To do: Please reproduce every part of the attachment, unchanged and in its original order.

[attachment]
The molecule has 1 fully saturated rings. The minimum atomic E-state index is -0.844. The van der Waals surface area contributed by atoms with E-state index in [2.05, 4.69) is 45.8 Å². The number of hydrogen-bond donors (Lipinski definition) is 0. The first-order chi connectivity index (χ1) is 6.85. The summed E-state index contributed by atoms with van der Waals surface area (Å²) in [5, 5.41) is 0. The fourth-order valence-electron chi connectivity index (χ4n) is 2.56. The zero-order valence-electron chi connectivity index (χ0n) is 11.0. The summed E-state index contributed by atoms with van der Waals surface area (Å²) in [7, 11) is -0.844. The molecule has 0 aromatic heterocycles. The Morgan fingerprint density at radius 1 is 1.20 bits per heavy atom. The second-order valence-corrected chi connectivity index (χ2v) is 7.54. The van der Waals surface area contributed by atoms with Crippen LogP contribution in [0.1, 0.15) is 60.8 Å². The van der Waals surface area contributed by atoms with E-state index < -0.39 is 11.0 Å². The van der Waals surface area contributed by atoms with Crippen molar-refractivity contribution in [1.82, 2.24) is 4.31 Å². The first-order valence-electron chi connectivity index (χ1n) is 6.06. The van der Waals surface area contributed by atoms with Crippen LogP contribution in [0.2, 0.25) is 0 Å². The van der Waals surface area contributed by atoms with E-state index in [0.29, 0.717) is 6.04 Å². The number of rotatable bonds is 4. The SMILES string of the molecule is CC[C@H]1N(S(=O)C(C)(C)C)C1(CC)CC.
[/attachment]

The molecule has 1 fully saturated rings. The minimum atomic E-state index is -0.844. The van der Waals surface area contributed by atoms with E-state index in [2.05, 4.69) is 45.8 Å². The number of hydrogen-bond donors (Lipinski definition) is 0. The first-order chi connectivity index (χ1) is 6.85. The summed E-state index contributed by atoms with van der Waals surface area (Å²) in [5, 5.41) is 0. The fourth-order valence-electron chi connectivity index (χ4n) is 2.56. The zero-order valence-electron chi connectivity index (χ0n) is 11.0. The summed E-state index contributed by atoms with van der Waals surface area (Å²) in [7, 11) is -0.844. The molecule has 0 aromatic heterocycles. The Morgan fingerprint density at radius 1 is 1.20 bits per heavy atom. The second-order valence-corrected chi connectivity index (χ2v) is 7.54. The van der Waals surface area contributed by atoms with Crippen LogP contribution in [0.1, 0.15) is 60.8 Å². The van der Waals surface area contributed by atoms with E-state index < -0.39 is 11.0 Å². The van der Waals surface area contributed by atoms with Crippen molar-refractivity contribution in [1.82, 2.24) is 4.31 Å². The first-order valence-electron chi connectivity index (χ1n) is 6.06. The van der Waals surface area contributed by atoms with Crippen LogP contribution in [0.2, 0.25) is 0 Å². The van der Waals surface area contributed by atoms with E-state index in [0.29, 0.717) is 6.04 Å². The number of rotatable bonds is 4. The SMILES string of the molecule is CC[C@H]1N(S(=O)C(C)(C)C)C1(CC)CC.